In this cohort of hospitalized children with MRSA bacteremia, 78% of infections were community-onset, and the primary sources of infection were osteomyelitis (31%), catheter-related bloodstream infections (22%), and skin and soft tissue infections (16%), whereas endocarditis was an infrequent diagnosis (2%). The median observed duration of MRSA bacteremia in this cohort was 2 days, and only 10% persisted beyond 7 days. This finding is in contrast to the epidemiology of MRSA bacteremia in adults, in whom bacteremia is more frequently attributed to catheter-related infections (31%–36%),7,15 endovascular infections (13%–15%),7,8 or an unknown source (15%–20%),7,8,15 and the durations of MRSA bacteremia are typically more prolonged (median duration of bacteremia is 8–9 days).16 Differences in the epidemiology of MRSA bacteremia between children and adults emphasizes the need for dedicated pediatric studies to better understand the clinical characteristics and outcomes specific to children.
Similar to what has been observed in adults with MRSA bacteremia, 14% of children developed septic emboli or another metastatic focus of infection.17,18 Each additional day of MRSA bacteremia was associated with a 50% increased odds of developing a complication. This association between the duration of bacteremia and the development of complications has been previously reported among adults with S aureus bacteremia7 and provides important epidemiologic data that could inform decisions relating to the timing of additional imaging, such as echocardiograms, to identify metastatic foci.
Musculoskeletal infections and endovascular infections were associated with treatment failure, which might reflect the relatively higher burden of bacteria and/or decreased drug penetration into bone and endovascular infection sites. In studies of adults with MRSA bacteremia, endocarditis, pneumonia, and an unknown focus of infection have been associated with increased odds of treatment failure.4,19 In the current study, catheter-related infections were associated with reduced odds of treatment failure. This finding is likely a reflection of these episodes being localized to the catheter and therefore potentially less invasive S aureus infections.
Vancomycin serum concentrations were not associated with treatment failure in our primary model that compared concentrations ≥10 μg/mL with <10 μg/mL. Although treatment failure was highest (37.9%) among those with a vancomycin trough concentration <5 μg/mL and lowest (23.5%) among those with a trough concentration ≥15 μg/mL, these differences were not statistically significant, potentially reflecting a lack of statistical power or the limitation of using trough concentrations as a surrogate for vancomycin exposure. Pharmacokinetic modeling studies have found that a trough of 7 to 10 μg/mL is associated with adequate vancomycin exposure for most pediatric patients,20,21 and in 2 studies, analyses of smaller sample sizes of children with MRSA bacteremia (with 54 and 59 children, respectively) did not find a relationship between vancomycin MIC by automated methods or area under the curve/MIC ratio and clinical outcomes.22,23 This finding raises questions about the necessity of routinely targeting higher trough concentrations (eg, 15 μg/mL, which is associated with an increased risk of nephrotoxicity)24 as is recommended for adults.12 Additional studies focusing on of the association between vancomycin exposure and clinical outcomes in children are warranted.
This study has limitations. First, as a retrospective cohort study, the data rely on documentation from medical records and are subject to missing data. Misclassification of exposures and outcomes is a potential source of bias. To minimize potential misclassification, structured chart review was performed by using a standard data collection form across sites, with predefined definitions for each variable and adjudication by 2 pediatric infectious diseases physicians or pharmacists. Vancomycin exposure was measured by first steady-state serum trough only, which may not be the most accurate measure of vancomycin exposure25 (although it is the current standard for therapeutic drug monitoring in most centers). Microbiologic methods depended on each institution’s clinical microbiology laboratory for susceptibility testing, and although the automated platforms used by these institutions has shown >95% correlation in other studies,26 they were not compared in this study. Vancomycin MICs determined by these methods may have underestimated the MIC determined by E-test, which some studies in adults have shown correlates more closely with outcomes.27 The analysis of the association between the duration of bacteremia and the development of complications is subject to ascertainment bias, because prolonged bacteremia may have led to increased diagnostic imaging, which could have potentially inflated this association. Recognition of a thrombus after onset of bacteremia does not necessarily indicate that this finding was not present earlier. Furthermore, assessing cause and effect of this association is challenging, because prolonged bacteremia leading to complications and complications leading to prolonged bacteremia are both biologically plausible mechanisms. Finally, although this is the largest pediatric study of MRSA bacteremia to date, the sample size may have limited the power to detect associations where true differences exist, particularly in smaller subcategories of the analysis.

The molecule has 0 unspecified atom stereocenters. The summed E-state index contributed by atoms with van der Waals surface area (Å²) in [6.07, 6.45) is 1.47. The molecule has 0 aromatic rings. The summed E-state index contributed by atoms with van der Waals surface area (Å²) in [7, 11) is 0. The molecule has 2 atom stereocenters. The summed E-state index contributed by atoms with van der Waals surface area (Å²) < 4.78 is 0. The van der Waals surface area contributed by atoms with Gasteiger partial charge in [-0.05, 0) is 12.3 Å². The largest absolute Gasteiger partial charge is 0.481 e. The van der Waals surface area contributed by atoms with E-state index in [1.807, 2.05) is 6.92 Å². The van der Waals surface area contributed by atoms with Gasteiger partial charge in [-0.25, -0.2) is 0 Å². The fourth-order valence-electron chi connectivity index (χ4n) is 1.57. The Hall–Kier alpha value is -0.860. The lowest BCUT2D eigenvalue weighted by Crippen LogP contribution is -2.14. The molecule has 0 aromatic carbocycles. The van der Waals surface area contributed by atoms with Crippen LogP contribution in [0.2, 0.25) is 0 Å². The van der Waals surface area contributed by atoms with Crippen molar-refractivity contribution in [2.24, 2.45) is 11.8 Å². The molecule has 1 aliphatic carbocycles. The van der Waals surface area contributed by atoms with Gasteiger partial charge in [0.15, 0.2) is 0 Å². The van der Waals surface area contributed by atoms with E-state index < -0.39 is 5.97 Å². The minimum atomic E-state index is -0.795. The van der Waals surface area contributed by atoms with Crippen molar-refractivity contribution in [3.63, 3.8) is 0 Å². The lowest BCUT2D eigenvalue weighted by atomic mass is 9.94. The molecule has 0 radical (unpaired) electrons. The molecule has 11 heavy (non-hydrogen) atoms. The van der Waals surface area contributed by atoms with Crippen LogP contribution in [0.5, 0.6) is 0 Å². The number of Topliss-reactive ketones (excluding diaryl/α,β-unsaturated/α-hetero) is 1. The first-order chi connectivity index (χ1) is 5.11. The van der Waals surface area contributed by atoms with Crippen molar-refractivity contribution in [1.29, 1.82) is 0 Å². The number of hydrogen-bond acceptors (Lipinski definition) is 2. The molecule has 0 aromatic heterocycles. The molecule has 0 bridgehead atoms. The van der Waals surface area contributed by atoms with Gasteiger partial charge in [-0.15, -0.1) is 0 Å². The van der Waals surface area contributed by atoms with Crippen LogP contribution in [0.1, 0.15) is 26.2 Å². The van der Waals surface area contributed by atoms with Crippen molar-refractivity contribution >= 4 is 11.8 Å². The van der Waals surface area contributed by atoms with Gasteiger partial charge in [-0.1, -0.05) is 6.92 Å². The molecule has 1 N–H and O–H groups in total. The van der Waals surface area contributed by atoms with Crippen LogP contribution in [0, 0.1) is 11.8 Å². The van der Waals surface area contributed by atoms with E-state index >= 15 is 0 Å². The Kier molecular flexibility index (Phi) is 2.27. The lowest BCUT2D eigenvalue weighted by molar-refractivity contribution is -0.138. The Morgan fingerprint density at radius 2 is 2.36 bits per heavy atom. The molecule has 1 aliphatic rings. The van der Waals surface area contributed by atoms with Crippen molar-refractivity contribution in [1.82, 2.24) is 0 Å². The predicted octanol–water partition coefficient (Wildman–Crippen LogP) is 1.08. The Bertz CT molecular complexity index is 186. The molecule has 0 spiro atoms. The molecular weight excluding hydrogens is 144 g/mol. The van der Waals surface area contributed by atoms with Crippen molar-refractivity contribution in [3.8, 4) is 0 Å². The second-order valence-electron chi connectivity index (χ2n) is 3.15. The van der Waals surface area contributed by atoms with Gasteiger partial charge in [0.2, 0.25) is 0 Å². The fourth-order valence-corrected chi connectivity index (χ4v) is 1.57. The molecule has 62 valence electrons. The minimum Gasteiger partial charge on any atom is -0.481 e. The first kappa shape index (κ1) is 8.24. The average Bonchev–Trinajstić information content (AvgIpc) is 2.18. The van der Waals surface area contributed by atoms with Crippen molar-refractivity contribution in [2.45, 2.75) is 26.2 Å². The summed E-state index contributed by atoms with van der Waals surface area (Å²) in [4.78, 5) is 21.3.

Although mortality among children with MRSA bacteremia was low (2%), nearly one-quarter of all patients experienced complications. Musculoskeletal infections and endovascular infections were associated with higher odds of treatment failure. The median duration of MRSA bacteremia among hospitalized children was 2 days, and each additional day of bacteremia increased the risk of complications substantially. Vancomycin trough concentrations or MICs were not associated with treatment failure. Future studies to determine the appropriate vancomycin dose, duration, and approach to therapeutic drug monitoring are warranted to optimize patient outcomes.
We Areti Kyriakousi for assistance with data collection and Dr Ebbing Lautenbach for careful review of this manuscript.
This work is dedicated to the memory of Christopher Stockmann, PhD, our respected colleague, friend, and coauthor of this study, whose dedication, humility, and warmth continues to inspire us every day.
- Accepted March 1, 2017.
- Address correspondence to Rana F. Hamdy, MD, MPH, MSCE, Division of Infectious Diseases, Children’s National Health System, 111 Michigan Ave NW, West Wing 3.5, Suite 100, Washington, DC 20008. E-mail:
FINANCIAL DISCLOSURE: The authors have indicated they have no financial relationships relevant to this article to disclose.
FUNDING: This work was supported in part by National Institutes of Health training grant T32 GM-075766 awarded to the Center for Pharmacoepidemiology Research and Training of the University of Pennsylvania. Funded by the National Institutes of Health (NIH).
POTENTIAL CONFLICT OF INTEREST: The authors have indicated they have no potential conflicts of interest to disclose.
- Lodise TP,
- Drusano GL,
- Zasowski E, et al
- Fowler VG Jr,
- Justice A,
- Moore C, et al
- Steinkraus G,
- White R,
- Friedrich L
- Mason EO,
- Lamberth LB,
- Hammerman WA,
- Hulten KG,
- Versalovic J,
- Kaplan SL
- Liu C,
- Bayer A,
- Cosgrove SE, et al; Infectious Diseases Society of America
- Centers for Disease Control and Prevention
- Kullar R,
- McKinnell JA,
- Sakoulas G
- Welsh KJ,
- Abbott AN,
- Lewis EM, et al
- Knoderer CA,
- Nichols KR,
- Lyon KC,
- Veverka MM,
- Wilson AC
- Chhim RF,
- Arnold SR,
- Lee KR
- Holmes NE,
- Turnidge JD,
- Munckhof WJ, et al
- Copyright © 2017 by the American Academy of Pediatrics